Ok wow, awesome feedback! I started on this yesterday morning to see
how it would go, and I've already got something working that mimics
the command-line syntax of GNU's `graph` (except it currently only
supports one data file as input).
I'm currently just developing on a local feature branch in the
matplotlib repository, but I'm happy to pull it out to a different
repo and announce it here once I make some more ground on it. I
haven't pushed anything yet. If I do I'll make an announcement here.
One thing I have noticed is that GNU's `graph` is rather fast.
Compared to matplotlib, GNU's `graph` blows matplotlib out of the
water when it comes to speed. Though, in my opinion, matplotlib wins
when it comes to output quality. As far as I'm concerned, quality wins
over speed but I realise that there needs to be some speed
improvements in matplotlib's backends. I have noticed that text takes
quite a while to process in the backend (currently using Agg for PDF
and PNG output).
Regarding input data file-type, I agree, supporting those formats
would expand our userbase considerably. There are already some helper
functions in matplotlib.cbook for reading csv-type files. One downside
of supporting lots of different file-types is that there will be more
Personally, when I just want to see statistics from a computational
run, I think I will find this rather helpful.
I think I should be able to make this public fairly soon. Furthermore,
it will be trivial to install (copy and paste to the /usr/local/bin
directory). The command-line utility is literally just a python script
(with executable permissions) that parses command-line arguments and
sets up plot and figure parameters. Of course, it may be the case in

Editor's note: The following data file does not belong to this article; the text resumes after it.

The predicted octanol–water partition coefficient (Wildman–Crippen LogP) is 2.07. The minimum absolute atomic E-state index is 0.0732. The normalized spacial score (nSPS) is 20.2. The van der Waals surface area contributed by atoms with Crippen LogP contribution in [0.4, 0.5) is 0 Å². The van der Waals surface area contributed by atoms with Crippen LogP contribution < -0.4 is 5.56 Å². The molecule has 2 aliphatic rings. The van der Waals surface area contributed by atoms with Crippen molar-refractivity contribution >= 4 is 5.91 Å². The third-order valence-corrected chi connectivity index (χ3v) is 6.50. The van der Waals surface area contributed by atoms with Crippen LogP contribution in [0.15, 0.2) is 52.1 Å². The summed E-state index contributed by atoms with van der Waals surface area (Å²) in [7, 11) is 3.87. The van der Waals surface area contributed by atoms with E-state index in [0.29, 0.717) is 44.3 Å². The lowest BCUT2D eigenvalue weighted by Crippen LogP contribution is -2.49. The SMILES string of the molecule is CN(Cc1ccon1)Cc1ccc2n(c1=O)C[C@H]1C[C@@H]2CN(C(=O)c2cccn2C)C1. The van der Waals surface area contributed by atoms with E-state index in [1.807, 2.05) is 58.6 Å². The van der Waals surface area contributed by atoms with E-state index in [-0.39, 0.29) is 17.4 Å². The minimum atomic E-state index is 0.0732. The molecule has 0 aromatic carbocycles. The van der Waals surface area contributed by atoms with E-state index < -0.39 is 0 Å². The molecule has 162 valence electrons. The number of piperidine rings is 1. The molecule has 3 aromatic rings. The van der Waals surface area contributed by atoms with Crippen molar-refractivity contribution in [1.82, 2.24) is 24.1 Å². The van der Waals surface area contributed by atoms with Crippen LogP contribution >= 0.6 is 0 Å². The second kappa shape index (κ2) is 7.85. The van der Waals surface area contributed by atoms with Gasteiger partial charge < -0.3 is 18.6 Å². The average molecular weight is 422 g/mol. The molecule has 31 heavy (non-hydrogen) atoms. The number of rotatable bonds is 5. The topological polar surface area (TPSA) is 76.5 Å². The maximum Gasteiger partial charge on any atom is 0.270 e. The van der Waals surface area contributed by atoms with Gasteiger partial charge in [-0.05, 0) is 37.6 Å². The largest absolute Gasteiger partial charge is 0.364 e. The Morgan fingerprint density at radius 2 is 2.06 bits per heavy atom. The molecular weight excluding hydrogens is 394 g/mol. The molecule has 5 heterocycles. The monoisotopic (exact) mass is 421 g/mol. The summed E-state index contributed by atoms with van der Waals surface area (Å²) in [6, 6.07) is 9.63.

the future that it gets rather large and needs to be made more
Right-o, back to more procrastinating. Thanks for all the encouragement!
On Thu, Oct 18, 2012 at 10:10 AM, Alexander Eberspaecher <alexander.eberspaecher@...3273...> wrote:
On Wed, 17 Oct 2012 11:38:27 +0100 > Damon McDougall <damon.mcdougall@...287...> wrote:
How do people feel about perhaps adding a matplotlib version, mocking
the same calling signature as graph?
I think the most important question is: would it be useful?
Yes, this would certainly be useful! I think there are people
unfamiliar with Python, but rather excited about MPL's plotting
I personally would want it to read data from white-space separated text
files (np.loadtxt()), probably CSV files, and HDF5 files (e.g. using
h5py, if available).
To be useful for different purposes, I'd want the tool to be able to use
different backends (producing e.g. PNG output in case you need a figure
to send via e-mail or PGF output in case you are preparing a LaTeX
document). Matplotlibrc should be hidden from the user.
As Gnuplot was specifically mentioned in another e-mail in this thread,
let me use that opportunity to mention that MPL falls behind Gnuplot in
terms of line styles. Using MPL, I found ls="-" and maybe ls="--" to be
useful, whereas Gnuplot offers 9 linestyles that are easy to
distinguish visually. Compare e.g. the figure linked in
In case this is of general interest, we might discuss that in a new
As a side note, personally, for text file visualisation, I often use
this dirty MPL plotting plugin for the text editor of my choice (Geany):
A command line tool would of course be preferred.
University of Warwick